Matt Pambid

What I’ve Learned from the Coronavirus Pandemic—“Let Go, or Be Dragged”

Each year before January 1st, I try to set my intentions for the coming year. If I’m feeling creative, I might put it all down on a vision board, which serves as a daily reminder of the energy I want to give to things that matter to me. Last week, I took a good look at this board and I thought about how the current state of the world has put a wrench in my plans. But then, in the upper left corner, I spied a quote that had resonated with me all those months ago. “Let Go, Or Be Dragged.”

I have always been big on control. Not so much of others, but of myself. This has served me well in many ways, maybe not so much in others. So, I made it a goal to be mindful, and make efforts to change my approach. Of course, I had no idea how I was going to make it happen.

Little did I know then, the Universe had a plan for that. Fast forward to March, and the global Pandemic. Normalcy was instantly out the window, along with everything I relied on to maintain that sense of control. With this sudden change, I quickly realized that this need for control was NOT going to serve me well. If I didn’t learn how to adjust (and fast!) I’d suffer greatly along the way. Ironically, I didn’t have to plan. I had to dive right into the deep end, when I’ve always been more of a dip my toe in the shallow end kind of person. Facing it head-on was in hindsight, the best (and perhaps only way) I’d be willing to let go. In the past few months, I’ve learned how to stop, take a step back and consider my options. I learned how to breathe and savor a moment for what it is, good or bad. I’ve learned that Plan B is ok, too. Maybe even better.

Amy Freedman


Navigating the ups and downs of the pandemic may have been just the perspective shift I needed. Witnessing firsthand how fast things can change and the impact of the public health crisis has helped me to take more time and recognize the small, but important, details of everyday life. I reestablished routines of reaching out and talking to friends and family on a deeper level. It was much easier to sit and talk about everything going on with them when I had more time to do so. It was something that had dropped down on my priority list and I am glad that I’ve had this time to put in the effort to maintain these relationships. I almost feel silly for letting other things get in the way of that because what really matters is our loved ones and the memories we have with them.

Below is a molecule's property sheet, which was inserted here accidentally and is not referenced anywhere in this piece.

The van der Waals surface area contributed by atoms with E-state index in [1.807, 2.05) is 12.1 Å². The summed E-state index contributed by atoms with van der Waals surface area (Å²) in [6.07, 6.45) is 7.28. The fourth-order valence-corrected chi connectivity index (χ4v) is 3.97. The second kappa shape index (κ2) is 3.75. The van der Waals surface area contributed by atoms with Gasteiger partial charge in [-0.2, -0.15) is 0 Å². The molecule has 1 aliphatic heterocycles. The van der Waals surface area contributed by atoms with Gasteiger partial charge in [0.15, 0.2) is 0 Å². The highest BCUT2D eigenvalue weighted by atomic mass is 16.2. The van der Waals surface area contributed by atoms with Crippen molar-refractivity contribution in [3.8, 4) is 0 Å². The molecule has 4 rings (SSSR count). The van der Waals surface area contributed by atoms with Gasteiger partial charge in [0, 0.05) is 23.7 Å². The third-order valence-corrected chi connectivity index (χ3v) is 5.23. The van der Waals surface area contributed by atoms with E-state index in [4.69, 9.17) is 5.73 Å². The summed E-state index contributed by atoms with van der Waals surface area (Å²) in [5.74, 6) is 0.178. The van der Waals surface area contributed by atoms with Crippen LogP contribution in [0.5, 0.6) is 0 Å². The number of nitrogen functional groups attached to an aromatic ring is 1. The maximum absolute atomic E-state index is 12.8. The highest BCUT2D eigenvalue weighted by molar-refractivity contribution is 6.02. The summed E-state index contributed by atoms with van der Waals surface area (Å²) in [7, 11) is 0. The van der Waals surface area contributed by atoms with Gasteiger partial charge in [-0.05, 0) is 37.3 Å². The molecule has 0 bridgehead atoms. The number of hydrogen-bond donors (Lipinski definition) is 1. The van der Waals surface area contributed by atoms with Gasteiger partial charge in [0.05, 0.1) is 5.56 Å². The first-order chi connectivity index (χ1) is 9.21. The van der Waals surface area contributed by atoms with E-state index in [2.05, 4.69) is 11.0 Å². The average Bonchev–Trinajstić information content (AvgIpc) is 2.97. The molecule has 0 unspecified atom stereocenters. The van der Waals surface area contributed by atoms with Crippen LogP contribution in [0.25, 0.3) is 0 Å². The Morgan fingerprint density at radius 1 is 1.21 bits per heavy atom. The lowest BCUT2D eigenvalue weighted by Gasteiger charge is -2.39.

Rebecca Stros

Lessons Learned

With a newborn at home, it was very important to avoid contact as much as possible. This included ceasing visits to the grocery store. I learned to cook creatively and make do with ingredients that I had. It was less convenient, but I also began to enjoy cooking from scratch. Going to the store less often also saved us money!

Kris Denny

Finding Peace

My faith has allowed me to get through these challenging times and maintain my sanity. My belief that God can positively influence the current situations gives me peace. Starting each day with my “quiet time” allows me to center myself to receive direction, guidance and encouragement. My interaction with nature during daily walks and time spent in my vegetable garden, let me know that there is a power greater than myself that influences all life.

Fran Wilson

Family Time

With two kids very busy with sports, it was nice to have a break from it. Don’t get me wrong, one of my favorite things to do it watch them play their game, but the rush from school to practice to games takes a toll on family time. During the stay at home order we cooked…every day…and had dinner together at the table. I know that this probably won’t last forever as some sports are already starting to resume a little, I do hope that a few nights a week/weekend that we can make family dinner a priority.

Christin Hasselbring